And James Travers:
It's taken less than 50 years for prime ministers, beginning with Pierre Trudeau, to take for themselves powers that 500 years ago belonged to kings. They now rule mostly in secret, are counselled by beholden whisperers and treat the Commons with disdain reserved here for the politically impotent.

One result was the Liberal sponsorship scandal, a scheme so opaque that Justice John Gomery couldn't find where the buck stopped. Another is the Conservative campaign to keep Canadians from knowing what and when ministers and generals learned about Afghanistan torture.

Symptoms of a worse disease, that criminal scheme and this political stonewalling prove that prime ministers can't be trusted, that they are no longer held in check by loose rules and precedents that rely so heavily on individual ethics and goodwill.

As Jenkins wrote at the beginning of the last century – and Canadians can demonstrate again Saturday – the cure is citizens who come down from the bleachers when taken for granted and abused.

Friday, January 22, 2010

Musical interlude

Headstones - Settle

CAPP - Saskatchewan Events

The full list of CAPP protests scheduled for tomorrow across the country can be found here. But for those looking for the Saskatchewan events, here's the time and place to show your support for democracy against Stephen Harper's decision to shut down Parliament:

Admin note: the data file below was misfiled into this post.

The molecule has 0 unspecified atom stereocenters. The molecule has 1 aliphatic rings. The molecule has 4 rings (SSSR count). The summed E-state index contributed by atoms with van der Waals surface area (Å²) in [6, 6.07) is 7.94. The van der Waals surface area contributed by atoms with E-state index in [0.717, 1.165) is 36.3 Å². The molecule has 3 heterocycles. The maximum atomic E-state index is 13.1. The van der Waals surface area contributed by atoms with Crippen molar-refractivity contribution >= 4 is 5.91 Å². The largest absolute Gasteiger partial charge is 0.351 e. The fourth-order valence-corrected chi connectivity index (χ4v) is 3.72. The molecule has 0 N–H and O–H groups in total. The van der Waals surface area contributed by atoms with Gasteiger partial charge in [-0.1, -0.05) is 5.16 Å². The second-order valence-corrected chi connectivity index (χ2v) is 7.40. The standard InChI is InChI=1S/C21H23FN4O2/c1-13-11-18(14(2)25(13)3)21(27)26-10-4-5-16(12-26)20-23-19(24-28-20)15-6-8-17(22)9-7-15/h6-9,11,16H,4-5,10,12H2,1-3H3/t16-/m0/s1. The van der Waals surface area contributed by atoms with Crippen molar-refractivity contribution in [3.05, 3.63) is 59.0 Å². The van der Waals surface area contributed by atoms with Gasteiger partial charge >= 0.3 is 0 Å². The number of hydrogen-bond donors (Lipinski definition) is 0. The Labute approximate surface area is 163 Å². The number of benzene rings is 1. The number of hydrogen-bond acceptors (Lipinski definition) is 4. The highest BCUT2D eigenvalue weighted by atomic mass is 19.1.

Prince Albert:
Saturday, January 23
1:30 pm
PA Union Centre, 107-8th St. E.

Saturday, January 23, 2010
1:00pm - 2:00pm
Scarth Street Mall (South Side by the Buffalo)

Saturday, January 23, 2010
1:00pm - 2:30pm
City Hall Square (South Side of City Hall)
222 3rd Ave. North

On possible outcomes

Having quoted Murray Mandryk's latest this morning, I'll take some time to deal with his somewhat more questionable column from yesterday on the effects of the RCMP's decision to charge Ernest Morin for (as Mandryk prefers to describe it) his "alleged criminal activity" in signing up the members of the Flying Dust and Waterhen Lake First Nations without their consent.

Off the top, it would seem obvious enough that to the extent the Morin story stays in the news, the result figures to be a negative one for the NDP - no matter how exemplary or correct the party's response to Morin's activities may have been. And I won't pretend that the apparent agreement between the NDP's investigation and the RCMP's changes that fact.

But there's a glaring disconnect between the issues which Mandryk seems to want to see discussed further, and the possible content of any Morin trial. Here's Mandryk on what he thinks a trial would involve:
But such a trial would also produce a lot of collateral damage to both Lingenfelter and the party -- damage that the aforementioned NDP sanitized version of the "controversy" isn't now talking about.

Was it really the Lingenfelter camp that first came clean on the membership "controversy" or was it those in rival camps that brought it to light? Why did no one in Lingenfelter's camp notice the alleged forgeries? Why did they simply forward them to party head office, and why did Lingenfelter's camp attach $10 and $20 bills to each membership application instead of writing one cheque?
Now, there's room to argue as to which of those questions have already been answered by the Hale report. But I'm not sure there can be much room for argument as to whether there's any likelihood of a Morin trial shedding any further light on the subject.